I'm joined in The Nonfiction Files by Jehara. If you would like to play along with us, let me know!
My current read is Nothing To Do But Stay: My Pioneer Mother by Carrie Young.
Synopsis from publisher:
Carrine Gafkjen was, as her daughter remembers, at once the most liberated and unliberated of women. If she had considered the subject at all she would have thought it a waste of time. She firmly believed in destiny; what fate planned for her she dealt with head-on.
In the early 1900s the twenty-five-year-old Gafkjen boarded a train from Minneapolis to claim a homestead for herself on the western North Dakota prairies. She lived alone in her claim shack, barred her door at night against the coyotes, existed on potatoes and salt, and walked five miles to the nearest creek to wash her clothes. A decade later she had, by her own ingenuity, doubled her landholdings and became a secure women of property. Then, at an age when most other women would have been declared spinsters, Carrine Gafkjen married Sever Berg and had six children.
Nothing to Do but Stay tells the story of this uncommon woman with warmth and good humor. It gives testimony to the lasting spirit of our pioneer heritage and, in these uncertain times, to the staying power of family and tradition. This book will appeal to all those with an interest in the settlement of the West, the history of the Great Plains, women's studies, and the perseverance of the early-twentieth-century farmers.
Normally I read nonfiction books over the course of a few days to a couple of weeks, but I gobbled this small book up in one sitting. Less a linear narrative and more a series of essays about life as a pioneer, this is a quiet testimony to a type of strength we just don't see anymore.
I knew I would like the author's mother from the first sentences - "My pioneer mother was wild for education. She firmly believed that young people given enough schooling and using the brains they were born with could rise above themselves as far as they wanted to go, the sky the limit." She lived that belief, giving each of her 6 children a high school and college education during a time when many had to stop going to school to help support the family.
Carrie's mother was strong - there is really no other way to describe her. She was strong of back, strong of mind, strong of purpose. She moved to North Dakota, bought her land with cash, worked and saved and made herself a prosperous farm - alone. She didn't have a family to support her, or husband to depend on - she made her own decisions, bore the consequences, and became extremely successful. Then, when she decided to have a family, she committed completely to the changes that life brought, and had a loving marriage and raised 6 happy, intelligent and well-adjusted children.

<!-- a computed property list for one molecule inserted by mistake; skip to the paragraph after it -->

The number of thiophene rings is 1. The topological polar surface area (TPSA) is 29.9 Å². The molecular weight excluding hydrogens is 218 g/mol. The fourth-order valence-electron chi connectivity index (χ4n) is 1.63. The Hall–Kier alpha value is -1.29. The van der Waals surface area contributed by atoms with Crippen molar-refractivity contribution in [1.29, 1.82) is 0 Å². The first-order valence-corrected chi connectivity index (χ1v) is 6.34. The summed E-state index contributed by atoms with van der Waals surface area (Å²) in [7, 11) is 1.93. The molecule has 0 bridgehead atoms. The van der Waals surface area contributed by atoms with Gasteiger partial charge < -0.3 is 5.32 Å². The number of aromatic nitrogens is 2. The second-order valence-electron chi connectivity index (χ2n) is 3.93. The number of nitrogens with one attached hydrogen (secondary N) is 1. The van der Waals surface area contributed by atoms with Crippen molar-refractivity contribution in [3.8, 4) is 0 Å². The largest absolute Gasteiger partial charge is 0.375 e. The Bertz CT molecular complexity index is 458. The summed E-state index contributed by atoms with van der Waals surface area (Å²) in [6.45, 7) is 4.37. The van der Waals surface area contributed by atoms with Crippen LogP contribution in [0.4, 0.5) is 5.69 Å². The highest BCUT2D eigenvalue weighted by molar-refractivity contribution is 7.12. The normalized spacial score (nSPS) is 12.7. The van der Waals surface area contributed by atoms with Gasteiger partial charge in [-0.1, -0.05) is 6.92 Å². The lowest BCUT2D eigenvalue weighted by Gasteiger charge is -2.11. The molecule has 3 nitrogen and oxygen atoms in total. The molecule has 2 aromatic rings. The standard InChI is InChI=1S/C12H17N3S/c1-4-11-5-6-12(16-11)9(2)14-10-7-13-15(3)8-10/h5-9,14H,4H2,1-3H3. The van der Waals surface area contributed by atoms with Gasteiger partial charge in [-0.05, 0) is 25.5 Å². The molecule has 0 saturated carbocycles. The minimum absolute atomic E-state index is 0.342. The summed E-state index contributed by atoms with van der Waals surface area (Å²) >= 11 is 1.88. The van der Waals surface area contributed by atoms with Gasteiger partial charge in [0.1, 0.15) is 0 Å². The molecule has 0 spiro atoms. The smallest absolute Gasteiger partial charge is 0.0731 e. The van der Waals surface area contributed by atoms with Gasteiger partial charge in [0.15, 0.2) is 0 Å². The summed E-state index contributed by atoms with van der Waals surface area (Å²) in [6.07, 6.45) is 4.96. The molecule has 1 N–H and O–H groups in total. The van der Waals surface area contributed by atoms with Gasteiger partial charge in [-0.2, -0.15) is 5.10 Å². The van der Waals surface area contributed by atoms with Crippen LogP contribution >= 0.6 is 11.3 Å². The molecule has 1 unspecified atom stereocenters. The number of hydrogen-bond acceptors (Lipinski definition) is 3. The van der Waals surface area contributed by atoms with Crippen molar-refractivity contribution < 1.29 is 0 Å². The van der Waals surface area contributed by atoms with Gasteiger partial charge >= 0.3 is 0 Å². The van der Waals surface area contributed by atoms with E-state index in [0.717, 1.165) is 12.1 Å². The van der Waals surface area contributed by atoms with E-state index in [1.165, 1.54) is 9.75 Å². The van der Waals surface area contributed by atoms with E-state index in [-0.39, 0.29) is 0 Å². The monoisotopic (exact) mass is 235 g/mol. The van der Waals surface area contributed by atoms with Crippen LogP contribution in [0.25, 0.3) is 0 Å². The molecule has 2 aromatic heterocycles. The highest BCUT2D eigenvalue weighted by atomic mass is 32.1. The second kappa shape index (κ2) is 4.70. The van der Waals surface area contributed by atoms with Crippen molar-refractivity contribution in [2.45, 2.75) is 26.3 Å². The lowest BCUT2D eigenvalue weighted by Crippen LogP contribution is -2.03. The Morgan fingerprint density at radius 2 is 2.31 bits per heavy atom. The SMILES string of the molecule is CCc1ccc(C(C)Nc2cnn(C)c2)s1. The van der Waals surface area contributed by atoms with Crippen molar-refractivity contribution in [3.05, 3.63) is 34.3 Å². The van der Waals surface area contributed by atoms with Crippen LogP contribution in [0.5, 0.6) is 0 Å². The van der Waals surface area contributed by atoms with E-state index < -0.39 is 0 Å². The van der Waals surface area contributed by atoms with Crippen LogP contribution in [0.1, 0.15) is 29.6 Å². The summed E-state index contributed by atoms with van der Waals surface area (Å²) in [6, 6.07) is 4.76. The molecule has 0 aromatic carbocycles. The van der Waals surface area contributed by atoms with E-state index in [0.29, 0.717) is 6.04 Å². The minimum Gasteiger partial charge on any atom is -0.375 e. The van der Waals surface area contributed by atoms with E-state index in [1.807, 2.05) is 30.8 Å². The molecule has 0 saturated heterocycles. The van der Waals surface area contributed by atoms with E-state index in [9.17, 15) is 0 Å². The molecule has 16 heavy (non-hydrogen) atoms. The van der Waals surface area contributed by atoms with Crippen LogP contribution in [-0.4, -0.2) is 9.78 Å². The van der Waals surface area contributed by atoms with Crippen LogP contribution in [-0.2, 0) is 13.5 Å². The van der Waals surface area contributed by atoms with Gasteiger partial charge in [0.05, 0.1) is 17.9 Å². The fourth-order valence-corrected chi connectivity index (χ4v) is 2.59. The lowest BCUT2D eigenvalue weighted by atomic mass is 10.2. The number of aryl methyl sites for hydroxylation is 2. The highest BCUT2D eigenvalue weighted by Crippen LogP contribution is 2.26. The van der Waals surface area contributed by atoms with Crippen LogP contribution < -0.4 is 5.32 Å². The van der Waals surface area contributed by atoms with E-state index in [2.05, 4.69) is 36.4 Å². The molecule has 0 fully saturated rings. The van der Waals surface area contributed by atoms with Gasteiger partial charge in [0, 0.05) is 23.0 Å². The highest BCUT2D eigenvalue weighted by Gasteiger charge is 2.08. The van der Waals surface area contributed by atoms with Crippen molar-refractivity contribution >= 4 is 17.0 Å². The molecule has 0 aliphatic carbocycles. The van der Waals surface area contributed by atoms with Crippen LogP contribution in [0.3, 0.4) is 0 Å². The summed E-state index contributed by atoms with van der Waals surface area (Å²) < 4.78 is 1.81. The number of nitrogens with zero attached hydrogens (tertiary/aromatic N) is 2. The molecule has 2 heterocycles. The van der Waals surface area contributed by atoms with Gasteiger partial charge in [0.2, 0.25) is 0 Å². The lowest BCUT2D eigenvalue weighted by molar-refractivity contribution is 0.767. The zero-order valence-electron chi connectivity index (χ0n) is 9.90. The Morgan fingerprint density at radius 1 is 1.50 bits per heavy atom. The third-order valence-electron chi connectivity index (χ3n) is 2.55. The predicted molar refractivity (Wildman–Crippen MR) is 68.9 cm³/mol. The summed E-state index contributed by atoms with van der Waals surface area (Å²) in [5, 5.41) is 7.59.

The author has a clean, simple way of telling a story. She doesn't create drama where it doesn't exist, but allows the reader to experience the struggle and joy of life as a homesteader as it happened. One of my favorite examples is this story of her mother's weekly laundry routine:
"My mother spent every Monday from dawn until late afternoon doing the family wash. It was probably no accident that four out of six of her children were born on Tuesday.
If she wasn't having a baby on Tuesday, my mother ironed. She had three flatirons, which she heated on top of her kitchen range and which she lifted with a detachable handle. She changed irons about every ten minutes as they cooled off. When I awakened on Tuesday morning, I could hear my mother ironing. The handle squeaked as it was pushed against the flatiron moving across the ironing board. One Christmas my father bought her an outsized gasoline iron, which was equipped with a small gas tank on the back; it had to be generated like a gas lamp before being lit. My mother loved that iron. It had such a large smooth surface, and she didn't have to heat up the coal range as she did with her old flatirons. But all day the carbon monoxide fumes drifted up in her face, and by the end of the day she had a splitting headache. Still, she refused to give it up; she thought the headaches were worth the time it saved. One Tuesday, however, she was in a hurry, and she didn't generate the iron long enough. It started to puff, and she hurled it out the kitchen door a second before it burst into flames. It couldn't have happened to a nicer piece of equipment."
If I have a quibble about the book, it's that I was expecting a bit MORE about the author's mom - while she is certainly featured, the story is as much about the entire family as it is about one person. I did enjoy the family vignettes, but found Carrie's mother to be the most interesting, and would have loved to read even more about her.
This is a quick read, and I think it would have wide appeal. It would be a good book for someone who doesn't have a lot of time to read - each chapter is basically a complete story, and this would be a volume that could be dipped into if you only have a few minutes to read each day. I think it would also be appropriate for young adult readers. It's not story-driven, but rather glimpses of a lifestyle that has passed us by.
Source: my shelves
This book counts toward:
Women Unbound Reading Challenge - book 1/8
The 4 Month Challenge - book 2/20